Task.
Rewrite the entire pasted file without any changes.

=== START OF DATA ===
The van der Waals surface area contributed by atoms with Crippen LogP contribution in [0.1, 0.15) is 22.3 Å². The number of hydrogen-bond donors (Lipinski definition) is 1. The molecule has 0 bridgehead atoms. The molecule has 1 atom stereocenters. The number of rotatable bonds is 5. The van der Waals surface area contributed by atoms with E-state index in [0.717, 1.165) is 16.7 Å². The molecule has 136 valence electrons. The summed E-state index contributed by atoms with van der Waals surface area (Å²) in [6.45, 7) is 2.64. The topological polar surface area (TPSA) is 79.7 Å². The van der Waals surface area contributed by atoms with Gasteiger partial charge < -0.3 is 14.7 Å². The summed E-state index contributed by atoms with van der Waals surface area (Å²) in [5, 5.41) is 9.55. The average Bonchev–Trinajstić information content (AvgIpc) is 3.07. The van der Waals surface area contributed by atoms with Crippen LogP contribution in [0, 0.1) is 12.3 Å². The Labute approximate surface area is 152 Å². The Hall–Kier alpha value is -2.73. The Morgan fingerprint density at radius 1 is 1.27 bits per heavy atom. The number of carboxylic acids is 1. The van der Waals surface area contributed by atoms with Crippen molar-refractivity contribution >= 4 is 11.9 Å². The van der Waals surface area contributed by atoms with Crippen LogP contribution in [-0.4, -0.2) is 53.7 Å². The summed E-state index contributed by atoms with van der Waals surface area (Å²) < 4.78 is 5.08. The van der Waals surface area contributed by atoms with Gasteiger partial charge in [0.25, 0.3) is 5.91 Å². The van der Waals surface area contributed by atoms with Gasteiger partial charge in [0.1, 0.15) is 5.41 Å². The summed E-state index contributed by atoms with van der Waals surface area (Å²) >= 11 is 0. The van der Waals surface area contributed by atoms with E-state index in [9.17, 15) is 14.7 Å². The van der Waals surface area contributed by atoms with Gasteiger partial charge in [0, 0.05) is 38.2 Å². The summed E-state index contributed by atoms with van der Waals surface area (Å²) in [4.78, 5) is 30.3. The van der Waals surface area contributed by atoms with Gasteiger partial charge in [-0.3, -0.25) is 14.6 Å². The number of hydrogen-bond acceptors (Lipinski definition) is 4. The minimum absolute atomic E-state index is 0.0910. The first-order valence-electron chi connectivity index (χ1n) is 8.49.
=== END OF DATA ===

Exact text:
The van der Waals surface area contributed by atoms with Crippen LogP contribution in [0.1, 0.15) is 22.3 Å². The number of hydrogen-bond donors (Lipinski definition) is 1. The molecule has 0 bridgehead atoms. The molecule has 1 atom stereocenters. The number of rotatable bonds is 5. The van der Waals surface area contributed by atoms with E-state index in [0.717, 1.165) is 16.7 Å². The molecule has 136 valence electrons. The summed E-state index contributed by atoms with van der Waals surface area (Å²) in [6.45, 7) is 2.64. The topological polar surface area (TPSA) is 79.7 Å². The van der Waals surface area contributed by atoms with Gasteiger partial charge < -0.3 is 14.7 Å². The summed E-state index contributed by atoms with van der Waals surface area (Å²) in [5, 5.41) is 9.55. The average Bonchev–Trinajstić information content (AvgIpc) is 3.07. The van der Waals surface area contributed by atoms with Crippen LogP contribution in [0, 0.1) is 12.3 Å². The Labute approximate surface area is 152 Å². The Hall–Kier alpha value is -2.73. The Morgan fingerprint density at radius 1 is 1.27 bits per heavy atom. The number of carboxylic acids is 1. The van der Waals surface area contributed by atoms with Crippen molar-refractivity contribution >= 4 is 11.9 Å². The van der Waals surface area contributed by atoms with Crippen LogP contribution in [-0.4, -0.2) is 53.7 Å². The summed E-state index contributed by atoms with van der Waals surface area (Å²) < 4.78 is 5.08. The van der Waals surface area contributed by atoms with Gasteiger partial charge in [0.25, 0.3) is 5.91 Å². The van der Waals surface area contributed by atoms with Gasteiger partial charge in [0.1, 0.15) is 5.41 Å². The summed E-state index contributed by atoms with van der Waals surface area (Å²) >= 11 is 0. The van der Waals surface area contributed by atoms with E-state index in [9.17, 15) is 14.7 Å². The van der Waals surface area contributed by atoms with Gasteiger partial charge in [0, 0.05) is 38.2 Å². The summed E-state index contributed by atoms with van der Waals surface area (Å²) in [4.78, 5) is 30.3. The van der Waals surface area contributed by atoms with Gasteiger partial charge in [-0.3, -0.25) is 14.6 Å². The number of hydrogen-bond acceptors (Lipinski definition) is 4. The minimum absolute atomic E-state index is 0.0910. The first-order valence-electron chi connectivity index (χ1n) is 8.49.